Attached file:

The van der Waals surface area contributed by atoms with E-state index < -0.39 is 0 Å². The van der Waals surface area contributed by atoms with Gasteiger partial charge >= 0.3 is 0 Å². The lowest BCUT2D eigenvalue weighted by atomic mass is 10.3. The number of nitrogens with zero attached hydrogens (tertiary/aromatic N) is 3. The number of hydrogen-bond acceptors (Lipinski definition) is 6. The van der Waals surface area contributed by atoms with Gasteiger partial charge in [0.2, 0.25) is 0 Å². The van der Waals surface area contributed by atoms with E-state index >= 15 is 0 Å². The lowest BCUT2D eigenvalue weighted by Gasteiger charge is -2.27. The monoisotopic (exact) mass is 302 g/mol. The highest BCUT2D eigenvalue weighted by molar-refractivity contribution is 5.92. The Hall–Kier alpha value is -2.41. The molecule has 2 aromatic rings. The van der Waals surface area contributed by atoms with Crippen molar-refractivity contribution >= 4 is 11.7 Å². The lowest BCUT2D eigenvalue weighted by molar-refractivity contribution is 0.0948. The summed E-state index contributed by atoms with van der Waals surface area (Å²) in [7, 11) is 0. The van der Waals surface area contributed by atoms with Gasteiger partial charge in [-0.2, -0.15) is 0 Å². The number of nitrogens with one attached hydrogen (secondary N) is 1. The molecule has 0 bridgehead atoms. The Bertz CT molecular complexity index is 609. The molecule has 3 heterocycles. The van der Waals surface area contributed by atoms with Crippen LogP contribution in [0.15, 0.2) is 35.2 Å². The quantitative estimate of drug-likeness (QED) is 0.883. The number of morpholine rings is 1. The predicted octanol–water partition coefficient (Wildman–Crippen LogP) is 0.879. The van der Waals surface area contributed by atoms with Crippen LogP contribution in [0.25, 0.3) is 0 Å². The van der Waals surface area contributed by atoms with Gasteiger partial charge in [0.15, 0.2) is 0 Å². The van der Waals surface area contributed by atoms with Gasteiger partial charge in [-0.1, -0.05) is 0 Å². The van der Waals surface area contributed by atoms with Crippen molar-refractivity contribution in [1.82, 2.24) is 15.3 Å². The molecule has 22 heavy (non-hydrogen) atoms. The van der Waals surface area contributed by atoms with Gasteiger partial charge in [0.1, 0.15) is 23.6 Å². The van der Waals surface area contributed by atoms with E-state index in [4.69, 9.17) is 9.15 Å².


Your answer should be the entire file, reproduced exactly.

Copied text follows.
The van der Waals surface area contributed by atoms with E-state index < -0.39 is 0 Å². The van der Waals surface area contributed by atoms with Gasteiger partial charge >= 0.3 is 0 Å². The lowest BCUT2D eigenvalue weighted by atomic mass is 10.3. The number of nitrogens with zero attached hydrogens (tertiary/aromatic N) is 3. The number of hydrogen-bond acceptors (Lipinski definition) is 6. The van der Waals surface area contributed by atoms with Gasteiger partial charge in [0.2, 0.25) is 0 Å². The van der Waals surface area contributed by atoms with E-state index >= 15 is 0 Å². The lowest BCUT2D eigenvalue weighted by Gasteiger charge is -2.27. The monoisotopic (exact) mass is 302 g/mol. The highest BCUT2D eigenvalue weighted by molar-refractivity contribution is 5.92. The Hall–Kier alpha value is -2.41. The molecule has 2 aromatic rings. The van der Waals surface area contributed by atoms with Crippen molar-refractivity contribution >= 4 is 11.7 Å². The lowest BCUT2D eigenvalue weighted by molar-refractivity contribution is 0.0948. The summed E-state index contributed by atoms with van der Waals surface area (Å²) in [7, 11) is 0. The van der Waals surface area contributed by atoms with Gasteiger partial charge in [-0.2, -0.15) is 0 Å². The number of nitrogens with one attached hydrogen (secondary N) is 1. The molecule has 0 bridgehead atoms. The Bertz CT molecular complexity index is 609. The molecule has 3 heterocycles. The van der Waals surface area contributed by atoms with Crippen LogP contribution in [0.15, 0.2) is 35.2 Å². The quantitative estimate of drug-likeness (QED) is 0.883. The number of morpholine rings is 1. The predicted octanol–water partition coefficient (Wildman–Crippen LogP) is 0.879. The van der Waals surface area contributed by atoms with Crippen LogP contribution in [0.25, 0.3) is 0 Å². The van der Waals surface area contributed by atoms with Gasteiger partial charge in [0.15, 0.2) is 0 Å². The van der Waals surface area contributed by atoms with Gasteiger partial charge in [-0.1, -0.05) is 0 Å². The van der Waals surface area contributed by atoms with Crippen molar-refractivity contribution in [1.82, 2.24) is 15.3 Å². The molecule has 22 heavy (non-hydrogen) atoms. The van der Waals surface area contributed by atoms with Gasteiger partial charge in [0.1, 0.15) is 23.6 Å². The van der Waals surface area contributed by atoms with E-state index in [4.69, 9.17) is 9.15 Å².